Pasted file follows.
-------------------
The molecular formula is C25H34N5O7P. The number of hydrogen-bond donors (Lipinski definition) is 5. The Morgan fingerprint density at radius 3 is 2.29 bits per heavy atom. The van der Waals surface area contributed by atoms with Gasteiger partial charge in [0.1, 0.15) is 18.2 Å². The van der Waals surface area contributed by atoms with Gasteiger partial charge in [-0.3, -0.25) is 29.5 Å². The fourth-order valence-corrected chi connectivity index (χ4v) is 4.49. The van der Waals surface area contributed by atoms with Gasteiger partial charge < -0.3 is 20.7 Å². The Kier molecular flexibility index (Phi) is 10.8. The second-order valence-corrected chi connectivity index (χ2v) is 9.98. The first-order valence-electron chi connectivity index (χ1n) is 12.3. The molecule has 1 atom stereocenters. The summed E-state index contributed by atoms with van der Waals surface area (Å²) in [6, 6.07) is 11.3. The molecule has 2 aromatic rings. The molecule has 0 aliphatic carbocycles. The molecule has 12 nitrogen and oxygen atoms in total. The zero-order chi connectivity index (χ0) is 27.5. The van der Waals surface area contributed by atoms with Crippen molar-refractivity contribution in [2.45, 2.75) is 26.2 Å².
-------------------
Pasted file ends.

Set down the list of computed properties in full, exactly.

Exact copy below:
The molecular formula is C25H34N5O7P. The number of hydrogen-bond donors (Lipinski definition) is 5. The Morgan fingerprint density at radius 3 is 2.29 bits per heavy atom. The van der Waals surface area contributed by atoms with Gasteiger partial charge in [0.1, 0.15) is 18.2 Å². The van der Waals surface area contributed by atoms with Gasteiger partial charge in [-0.3, -0.25) is 29.5 Å². The fourth-order valence-corrected chi connectivity index (χ4v) is 4.49. The van der Waals surface area contributed by atoms with Gasteiger partial charge < -0.3 is 20.7 Å². The Kier molecular flexibility index (Phi) is 10.8. The second-order valence-corrected chi connectivity index (χ2v) is 9.98. The first-order valence-electron chi connectivity index (χ1n) is 12.3. The molecule has 1 atom stereocenters. The summed E-state index contributed by atoms with van der Waals surface area (Å²) in [6, 6.07) is 11.3. The molecule has 2 aromatic rings. The molecule has 0 aliphatic carbocycles. The molecule has 12 nitrogen and oxygen atoms in total. The zero-order chi connectivity index (χ0) is 27.5. The van der Waals surface area contributed by atoms with Crippen molar-refractivity contribution in [2.45, 2.75) is 26.2 Å².